"This is not the place to review a conflict of evidence nor to reverse a Court of Appeals because were we in its place we would find the record tilting one way rather than the other, though fair-minded judges could find it tilting either way."
Accord, Universal Camera Corp. v. N.L.R.B., 340 U.S. 474, 490-491, 71 S. Ct. 456, 466, 95 L. Ed. 456 (1951):
"Our power to review the correctness of application of the present standard ought seldom to be called into action. Whether on the record as a whole there is substantial evidence to support agency findings is a question which Congress has placed in the keeping of the Courts of Appeals. This Court will intervene only in what ought to be the rare instance when the standard appears to have been misapprehended or grossly misapplied."
See also 4 Davis, Administrative Law Treatise, § 29.04.
¶6 In Oklahoma, the Legislature has similarly charged the Court of Bank Review and not this Court with the normal and primary responsibility of reviewing Banking Board orders. Whether on the record as a whole there is substantial evidence to support the findings of the Banking Board is a question the Legislature has placed in the keeping of the Court of Bank Review. We hold that the sound policy quoted above properly defines the scope of this Court's review in appeals taken from the Court of Bank Review.
¶7 Having established the correct standard for review by this Court, we now turn to the examination of the two individual records before us. In reviewing first the Oakwood appeal (No. 44,340), we find that its case before the Board comprised two main facets: the introduction of the economic study of the proposed area conducted by Mr. K (and his testimony in expansion thereon); and the testimony of the applicant's prospective organizers. Since the testimony of the applicant's prospective organizers consisted chiefly of their own declarations regarding their qualifications, and prospects for success in the venture (points not seriously in dispute), we might move on to the survey and testimony of Mr. K. These latter adequately recited the necessary favorable conclusions, and included pages of statistical data. It was not, however, these conclusions and tabulations, but rather the basis therefor, that the Board found unpersuasive (and properly so, the Court of Review concluded).
¶8 Mr. K himself appears to have been in the mortgage loan area with a local bank for a number of years, and to have had some training in real estate appraisement, and home construction. He also has handled investments in real estate property and has made several other economic studies for other parties (whom he did not name). He did not testify as to any background or qualifications in economics or statistics.
¶9 In testifying in support of his study, Mr. K declared that it was for the two-mile circle referred to in the application; however, upon examining the study itself, it clearly covered a much larger area, known as the "OCART District 71" - an area twice as large as the nominal two mile circle, and clearly extending unrealistically beyond the applicant's legitimately arguable trade area. This fact alone could have made the population and certain other statistics appear in the Board's view to be highly suspect and grossly disproportionate to the actualities in the applicant's trade area proper.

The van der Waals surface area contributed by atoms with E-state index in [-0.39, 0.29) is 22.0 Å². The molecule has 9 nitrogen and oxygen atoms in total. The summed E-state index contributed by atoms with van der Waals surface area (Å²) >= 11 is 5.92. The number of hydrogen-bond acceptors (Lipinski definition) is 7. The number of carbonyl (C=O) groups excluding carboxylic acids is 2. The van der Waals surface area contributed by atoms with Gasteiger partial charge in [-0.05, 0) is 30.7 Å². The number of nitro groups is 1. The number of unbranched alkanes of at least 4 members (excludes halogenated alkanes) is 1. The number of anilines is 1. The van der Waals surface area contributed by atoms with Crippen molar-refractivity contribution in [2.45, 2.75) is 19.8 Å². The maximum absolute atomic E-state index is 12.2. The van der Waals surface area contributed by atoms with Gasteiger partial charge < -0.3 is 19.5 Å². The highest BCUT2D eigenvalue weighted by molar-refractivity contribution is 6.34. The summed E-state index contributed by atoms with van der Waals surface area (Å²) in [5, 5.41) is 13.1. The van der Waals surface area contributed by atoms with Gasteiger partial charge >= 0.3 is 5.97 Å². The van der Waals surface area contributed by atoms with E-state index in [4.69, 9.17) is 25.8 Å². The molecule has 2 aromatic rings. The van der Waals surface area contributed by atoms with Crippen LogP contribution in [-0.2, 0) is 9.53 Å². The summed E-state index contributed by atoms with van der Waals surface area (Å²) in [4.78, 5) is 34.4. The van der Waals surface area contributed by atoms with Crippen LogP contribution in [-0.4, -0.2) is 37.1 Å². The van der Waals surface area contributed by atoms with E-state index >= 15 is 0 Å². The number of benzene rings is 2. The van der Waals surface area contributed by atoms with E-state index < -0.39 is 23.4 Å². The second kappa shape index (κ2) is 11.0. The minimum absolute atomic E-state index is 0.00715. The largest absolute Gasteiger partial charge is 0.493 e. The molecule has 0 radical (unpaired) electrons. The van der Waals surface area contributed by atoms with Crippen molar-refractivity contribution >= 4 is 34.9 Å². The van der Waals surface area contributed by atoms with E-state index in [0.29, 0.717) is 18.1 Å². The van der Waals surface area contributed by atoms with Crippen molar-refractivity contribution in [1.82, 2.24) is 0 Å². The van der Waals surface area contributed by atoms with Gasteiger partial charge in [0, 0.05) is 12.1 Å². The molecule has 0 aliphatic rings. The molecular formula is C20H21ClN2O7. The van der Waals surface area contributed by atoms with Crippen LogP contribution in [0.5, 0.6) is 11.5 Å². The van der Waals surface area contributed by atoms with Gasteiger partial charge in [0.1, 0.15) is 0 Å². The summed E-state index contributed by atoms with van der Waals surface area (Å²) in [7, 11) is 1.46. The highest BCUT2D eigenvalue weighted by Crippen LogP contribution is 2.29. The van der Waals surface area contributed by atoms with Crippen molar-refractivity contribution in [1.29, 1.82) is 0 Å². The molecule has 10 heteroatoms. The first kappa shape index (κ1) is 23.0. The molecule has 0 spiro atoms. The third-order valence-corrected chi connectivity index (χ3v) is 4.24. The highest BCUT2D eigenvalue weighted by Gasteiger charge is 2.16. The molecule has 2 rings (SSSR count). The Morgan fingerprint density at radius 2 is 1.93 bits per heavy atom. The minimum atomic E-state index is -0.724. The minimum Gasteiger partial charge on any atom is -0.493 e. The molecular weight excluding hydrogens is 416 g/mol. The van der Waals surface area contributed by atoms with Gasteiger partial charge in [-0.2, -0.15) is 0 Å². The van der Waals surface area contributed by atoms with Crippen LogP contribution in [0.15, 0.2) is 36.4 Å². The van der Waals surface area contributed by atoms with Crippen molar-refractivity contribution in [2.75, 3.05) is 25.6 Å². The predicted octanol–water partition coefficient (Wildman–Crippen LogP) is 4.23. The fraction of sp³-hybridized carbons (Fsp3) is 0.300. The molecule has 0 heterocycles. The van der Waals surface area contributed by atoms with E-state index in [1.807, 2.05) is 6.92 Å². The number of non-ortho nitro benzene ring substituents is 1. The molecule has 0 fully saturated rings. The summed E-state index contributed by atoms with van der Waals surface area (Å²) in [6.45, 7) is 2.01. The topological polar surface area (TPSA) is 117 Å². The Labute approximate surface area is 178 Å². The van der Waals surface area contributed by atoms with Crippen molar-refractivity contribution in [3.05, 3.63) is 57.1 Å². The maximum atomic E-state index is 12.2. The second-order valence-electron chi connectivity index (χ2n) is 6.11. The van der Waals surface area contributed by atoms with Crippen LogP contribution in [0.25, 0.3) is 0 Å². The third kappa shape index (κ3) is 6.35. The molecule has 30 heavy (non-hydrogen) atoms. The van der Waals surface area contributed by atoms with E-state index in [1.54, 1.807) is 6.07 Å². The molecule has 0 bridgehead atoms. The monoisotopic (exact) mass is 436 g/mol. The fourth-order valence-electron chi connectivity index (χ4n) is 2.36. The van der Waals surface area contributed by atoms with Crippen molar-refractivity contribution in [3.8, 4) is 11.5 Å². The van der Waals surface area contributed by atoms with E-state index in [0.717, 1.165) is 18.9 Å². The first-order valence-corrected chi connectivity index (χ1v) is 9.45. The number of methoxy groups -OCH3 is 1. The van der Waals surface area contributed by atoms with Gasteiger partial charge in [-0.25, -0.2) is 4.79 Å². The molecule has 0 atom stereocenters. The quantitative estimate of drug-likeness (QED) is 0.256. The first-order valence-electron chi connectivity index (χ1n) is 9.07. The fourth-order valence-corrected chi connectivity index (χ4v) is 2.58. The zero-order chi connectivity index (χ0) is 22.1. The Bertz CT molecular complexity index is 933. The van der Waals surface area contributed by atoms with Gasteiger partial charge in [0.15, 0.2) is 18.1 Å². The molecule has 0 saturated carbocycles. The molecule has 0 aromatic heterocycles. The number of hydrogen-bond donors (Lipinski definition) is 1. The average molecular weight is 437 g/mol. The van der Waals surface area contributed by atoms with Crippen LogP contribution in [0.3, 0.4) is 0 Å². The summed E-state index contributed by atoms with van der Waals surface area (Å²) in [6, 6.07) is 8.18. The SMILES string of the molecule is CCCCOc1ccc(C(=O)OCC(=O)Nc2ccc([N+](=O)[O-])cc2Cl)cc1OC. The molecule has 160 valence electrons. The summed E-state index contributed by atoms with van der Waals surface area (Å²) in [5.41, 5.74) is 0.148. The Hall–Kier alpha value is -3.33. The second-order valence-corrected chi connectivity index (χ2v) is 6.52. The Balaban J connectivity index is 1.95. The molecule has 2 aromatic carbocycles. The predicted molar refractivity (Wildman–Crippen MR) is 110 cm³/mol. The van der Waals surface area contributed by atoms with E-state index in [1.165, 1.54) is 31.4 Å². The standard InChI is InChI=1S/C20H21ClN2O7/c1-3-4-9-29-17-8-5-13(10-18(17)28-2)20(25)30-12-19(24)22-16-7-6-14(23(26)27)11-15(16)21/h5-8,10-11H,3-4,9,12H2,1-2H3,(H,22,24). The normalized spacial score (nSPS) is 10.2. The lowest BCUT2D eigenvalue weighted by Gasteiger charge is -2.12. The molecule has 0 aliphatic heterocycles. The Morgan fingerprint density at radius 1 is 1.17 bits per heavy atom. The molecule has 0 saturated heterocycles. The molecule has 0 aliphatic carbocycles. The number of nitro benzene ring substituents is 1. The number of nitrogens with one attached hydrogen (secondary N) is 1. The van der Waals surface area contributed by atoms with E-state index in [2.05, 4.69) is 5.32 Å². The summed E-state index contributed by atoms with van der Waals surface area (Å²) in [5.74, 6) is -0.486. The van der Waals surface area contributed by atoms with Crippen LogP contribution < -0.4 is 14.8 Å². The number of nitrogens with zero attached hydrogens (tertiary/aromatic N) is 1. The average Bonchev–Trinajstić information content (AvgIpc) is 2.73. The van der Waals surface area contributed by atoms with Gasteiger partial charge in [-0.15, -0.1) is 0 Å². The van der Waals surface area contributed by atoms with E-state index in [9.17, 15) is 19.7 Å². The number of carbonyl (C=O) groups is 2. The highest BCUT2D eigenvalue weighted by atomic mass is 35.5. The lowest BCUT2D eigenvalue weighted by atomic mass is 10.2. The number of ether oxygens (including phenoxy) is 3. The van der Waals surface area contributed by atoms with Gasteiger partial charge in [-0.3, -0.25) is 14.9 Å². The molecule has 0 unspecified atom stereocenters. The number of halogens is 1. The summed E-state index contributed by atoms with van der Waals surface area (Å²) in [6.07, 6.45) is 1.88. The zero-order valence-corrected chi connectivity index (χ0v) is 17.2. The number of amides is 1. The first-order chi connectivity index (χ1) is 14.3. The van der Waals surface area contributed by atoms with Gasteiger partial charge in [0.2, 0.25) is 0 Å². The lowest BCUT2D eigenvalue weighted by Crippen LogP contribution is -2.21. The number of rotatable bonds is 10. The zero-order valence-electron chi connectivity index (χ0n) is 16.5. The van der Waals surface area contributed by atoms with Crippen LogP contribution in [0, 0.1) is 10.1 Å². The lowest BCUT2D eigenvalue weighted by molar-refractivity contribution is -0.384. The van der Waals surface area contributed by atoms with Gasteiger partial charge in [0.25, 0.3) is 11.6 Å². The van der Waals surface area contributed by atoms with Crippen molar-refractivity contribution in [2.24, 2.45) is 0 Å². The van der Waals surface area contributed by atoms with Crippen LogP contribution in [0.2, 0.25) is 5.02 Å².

¶10 Moreover, Oakwood's economic study was based heavily (if not primarily) upon what was known as the "OCARTS study," a transportation study of the Oklahoma City area taken five years earlier. The order of the Banking Board noted the study and a poll of 110 people, and stated that the correlation of the information was unsatisfactory. The Board might well have questioned the relevance of a 1965 transportation survey (over an area twice as large) to banking conditions in 1970, and in a far more restricted area. The record is silent as to what statistical control Mr. K employed for assuring that the 110 people polled constituted a fair or valid sampling of the population of the proposed area in reaching his conclusion that 48% of the inhabitants of the area would support the bank. The Banking Board may use its specialized knowledge in the evaluation of this evidence. Sebring v. Caporal, Okl., 452 P.2d 777, 780-781 (1969).
¶11 Other weaknesses also appeared in the Oakwood case. Thus, two of the proposed bank's officers indicated a lack of personal knowledge as to where the figures in the pro forma statements were drawn from, and a third backer even demonstrated a lack of familiarity with the ownership of the proposed bank.
¶12 By contrast, the Sequoyah study appears upon examination to be much more thorough in its depth and detail, more realistic in its geographical scope and current in its timeliness, convincing in its statistical control, and impressive in the technical background of those who conducted it - in short, Sequoyah clearly presented a more professional effort, as in fact specifically recognized by the protestants' own expert on cross-examination. And, of course, the more favorable personal impressions that the proposed Sequoyah backers must have made upon the Board was a matter singularly for the Board's weight and consideration. There was clearly, therefore, substantial evidence in the Sequoyah record justifying the issuance of a bank charter.
¶13 Despite the fact, therefore, that Oakwood failed where Sequoyah succeeded, we cannot say that the two outcomes are without their own individual evidentiary justifications and rationalizations; nor can we say that the Court of Review "misapprehended or grossly misapplied" its proper standard for scrutinizing the Board's expert treatment of factual issues obviously recognized by the Legislature as calling for a high degree of expertise in the resolution thereof. We therefore find no basis for reversing either decision by the Court of Bank Review.
¶14 No. 44,340 affirmed.
¶15 No. 44,342 affirmed.
¶16 BERRY, C.J., DAVISON, V.C.J., and JACKSON, IRWIN and LAVENDER, JJ., concur.
¶17 BLACKBIRD and HODGES, JJ., dissent.